By Chris Sturk • 06/15/2011
The future for digital magazine circulation, and its associated revenue generation, is predicted to be positive for publishers
The tablet and e-reader marketers continue to prosper, which impacts the growth of digital magazines.
Currently, eMarketer predicts that by the end of 2011, 8.7% of the US adult population, or 20.6 million people will be among the installed base of e-reader owners. By the end of 2012, this number is expected to grow to 12% of the adult population, with a total of 28.9 million people owning an e-reader.
The US tablet base is even more impressive. By the end of 2011, it’s predicted that 24 million people will own an iPad or similar tablet device. By 2012, this number is expected to grow to 40.6 million.
This growth offers potential for content marketers and online publishers. A recent article from Forbes discusses which publishers have the best opportunity to succeed in the digital landscape.
As the popularity of mobile media-rich devices grow, publishers have turned to digital editions and subscription websites for success.
A recent article from Forbes discussed an annual global entertainment and media report from PricewaterhouseCoopers. This report finds that magazines and newspapers will both see large gains in digital circulation over the next five years.
However, it is predicted that digital magazines will generate more revenue faster than newspapers.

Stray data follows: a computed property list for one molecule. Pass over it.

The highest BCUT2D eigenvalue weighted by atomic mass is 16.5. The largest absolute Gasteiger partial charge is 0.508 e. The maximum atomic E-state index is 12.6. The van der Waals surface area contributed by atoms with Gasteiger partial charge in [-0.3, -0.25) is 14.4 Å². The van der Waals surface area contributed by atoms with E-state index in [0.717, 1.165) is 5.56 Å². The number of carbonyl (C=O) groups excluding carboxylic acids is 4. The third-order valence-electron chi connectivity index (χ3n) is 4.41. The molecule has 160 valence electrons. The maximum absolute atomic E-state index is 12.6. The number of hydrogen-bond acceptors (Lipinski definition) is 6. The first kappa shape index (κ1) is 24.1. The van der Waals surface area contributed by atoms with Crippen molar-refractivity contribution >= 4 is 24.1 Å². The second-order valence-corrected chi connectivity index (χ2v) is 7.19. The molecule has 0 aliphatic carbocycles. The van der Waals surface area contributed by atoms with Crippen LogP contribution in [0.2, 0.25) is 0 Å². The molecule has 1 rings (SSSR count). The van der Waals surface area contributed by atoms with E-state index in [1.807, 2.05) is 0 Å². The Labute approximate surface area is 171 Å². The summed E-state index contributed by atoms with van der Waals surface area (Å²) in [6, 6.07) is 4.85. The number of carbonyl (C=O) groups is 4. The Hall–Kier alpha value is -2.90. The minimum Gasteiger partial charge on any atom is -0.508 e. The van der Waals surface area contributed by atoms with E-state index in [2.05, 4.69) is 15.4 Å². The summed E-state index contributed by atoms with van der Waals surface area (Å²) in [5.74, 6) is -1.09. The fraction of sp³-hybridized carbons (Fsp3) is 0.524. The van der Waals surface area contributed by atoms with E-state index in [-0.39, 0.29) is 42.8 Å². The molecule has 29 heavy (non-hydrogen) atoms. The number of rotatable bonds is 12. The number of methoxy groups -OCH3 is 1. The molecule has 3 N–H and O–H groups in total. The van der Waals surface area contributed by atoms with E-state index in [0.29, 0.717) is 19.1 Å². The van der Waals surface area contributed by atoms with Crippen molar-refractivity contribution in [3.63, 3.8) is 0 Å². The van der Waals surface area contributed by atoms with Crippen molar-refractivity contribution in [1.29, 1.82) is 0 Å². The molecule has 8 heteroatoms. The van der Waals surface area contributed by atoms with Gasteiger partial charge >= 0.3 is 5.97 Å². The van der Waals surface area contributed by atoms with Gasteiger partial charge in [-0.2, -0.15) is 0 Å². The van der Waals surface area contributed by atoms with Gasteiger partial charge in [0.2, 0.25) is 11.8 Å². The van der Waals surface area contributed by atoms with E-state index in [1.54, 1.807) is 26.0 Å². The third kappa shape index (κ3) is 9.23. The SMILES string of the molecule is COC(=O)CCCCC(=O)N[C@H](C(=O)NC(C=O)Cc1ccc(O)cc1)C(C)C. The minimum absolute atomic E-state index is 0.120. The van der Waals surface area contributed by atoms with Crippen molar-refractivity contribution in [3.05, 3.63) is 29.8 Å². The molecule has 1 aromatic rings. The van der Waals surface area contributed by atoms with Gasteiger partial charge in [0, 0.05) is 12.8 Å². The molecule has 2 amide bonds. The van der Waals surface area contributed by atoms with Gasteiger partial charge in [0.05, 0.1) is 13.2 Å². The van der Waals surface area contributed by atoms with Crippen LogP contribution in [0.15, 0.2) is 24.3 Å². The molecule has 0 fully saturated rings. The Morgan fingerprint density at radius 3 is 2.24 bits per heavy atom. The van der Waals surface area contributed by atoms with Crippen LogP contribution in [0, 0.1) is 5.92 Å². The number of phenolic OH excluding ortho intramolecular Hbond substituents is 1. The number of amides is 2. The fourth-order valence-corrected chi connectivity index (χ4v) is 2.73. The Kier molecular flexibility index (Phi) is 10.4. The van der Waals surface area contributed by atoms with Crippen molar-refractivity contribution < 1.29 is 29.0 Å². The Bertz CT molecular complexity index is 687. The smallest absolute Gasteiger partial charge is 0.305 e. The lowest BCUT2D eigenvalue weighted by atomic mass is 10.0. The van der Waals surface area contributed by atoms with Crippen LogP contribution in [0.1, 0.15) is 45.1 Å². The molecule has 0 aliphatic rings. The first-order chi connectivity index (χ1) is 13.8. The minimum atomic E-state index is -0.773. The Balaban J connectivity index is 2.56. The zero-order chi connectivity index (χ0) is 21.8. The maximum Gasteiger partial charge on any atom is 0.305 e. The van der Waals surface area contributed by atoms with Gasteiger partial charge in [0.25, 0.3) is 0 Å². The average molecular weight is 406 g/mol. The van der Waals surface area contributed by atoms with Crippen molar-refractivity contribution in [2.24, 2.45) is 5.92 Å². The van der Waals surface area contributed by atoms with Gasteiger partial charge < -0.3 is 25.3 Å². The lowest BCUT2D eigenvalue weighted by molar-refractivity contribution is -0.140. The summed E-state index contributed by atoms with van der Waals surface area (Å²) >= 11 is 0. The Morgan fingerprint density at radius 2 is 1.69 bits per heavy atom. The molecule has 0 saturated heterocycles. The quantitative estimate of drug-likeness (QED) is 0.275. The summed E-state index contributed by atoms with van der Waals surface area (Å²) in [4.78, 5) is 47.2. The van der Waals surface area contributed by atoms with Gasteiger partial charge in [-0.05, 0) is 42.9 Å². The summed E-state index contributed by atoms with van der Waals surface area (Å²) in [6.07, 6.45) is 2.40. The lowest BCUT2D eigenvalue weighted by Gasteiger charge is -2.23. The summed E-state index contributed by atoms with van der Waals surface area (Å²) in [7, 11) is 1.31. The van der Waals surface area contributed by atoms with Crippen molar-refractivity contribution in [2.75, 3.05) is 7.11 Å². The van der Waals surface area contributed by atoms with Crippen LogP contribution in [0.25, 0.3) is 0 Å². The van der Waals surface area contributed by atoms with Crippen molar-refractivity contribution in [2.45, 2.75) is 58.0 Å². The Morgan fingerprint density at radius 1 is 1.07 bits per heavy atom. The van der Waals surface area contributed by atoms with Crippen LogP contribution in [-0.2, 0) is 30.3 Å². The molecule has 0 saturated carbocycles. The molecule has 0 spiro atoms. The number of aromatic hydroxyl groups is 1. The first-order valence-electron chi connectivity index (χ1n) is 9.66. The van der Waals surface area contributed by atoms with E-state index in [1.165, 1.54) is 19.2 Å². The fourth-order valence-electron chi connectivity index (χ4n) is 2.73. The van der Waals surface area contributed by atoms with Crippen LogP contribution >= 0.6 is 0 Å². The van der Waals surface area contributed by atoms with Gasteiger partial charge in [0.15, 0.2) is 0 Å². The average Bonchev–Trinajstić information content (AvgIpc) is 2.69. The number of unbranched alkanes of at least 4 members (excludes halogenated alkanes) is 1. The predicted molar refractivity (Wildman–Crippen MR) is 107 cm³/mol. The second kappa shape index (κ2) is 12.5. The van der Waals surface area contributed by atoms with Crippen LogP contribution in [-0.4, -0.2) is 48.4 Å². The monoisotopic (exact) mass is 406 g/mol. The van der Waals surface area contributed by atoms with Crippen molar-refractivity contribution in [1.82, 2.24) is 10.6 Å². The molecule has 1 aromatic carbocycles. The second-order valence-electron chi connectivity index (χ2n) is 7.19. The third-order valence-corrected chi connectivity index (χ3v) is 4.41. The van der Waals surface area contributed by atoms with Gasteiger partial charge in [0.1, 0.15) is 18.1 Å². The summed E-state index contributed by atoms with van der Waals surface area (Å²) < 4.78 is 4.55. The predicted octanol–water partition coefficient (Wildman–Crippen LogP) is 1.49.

The estimates made by PwC are inspiring for magazine publishers. During 2010, it was predicted that consumer magazines in North America combined for about $4 million in digital circulation revenues. This number is expected to grow to $611 million by 2015.
During this time, print circulation revenue for magazines is expected to slide by $445 million. This means there’s an expected net increase of $162 million in revenue.
The future of digital magazines
Subscription websites have been discussed as one strategy for housing digital content online. A subscription websites allows publishers the opportunity to put premium content behind a firewall so audience members have to pay to access.
According to James McQuivey of Forrester Research, building subscription websites also gives publishers a way to offer a direct-to-consumer alternative to buying through Apple. Doing this also keeps pressure on Apple while stopping them from gaining too much power over content.
What are your thoughts on these statistics for digital magazine subscriptions? Will they generate $611 million in circulation revenue by 2015? I’d love to hear your thoughts in the comments section below.
Posted in Digital Magazine Publishing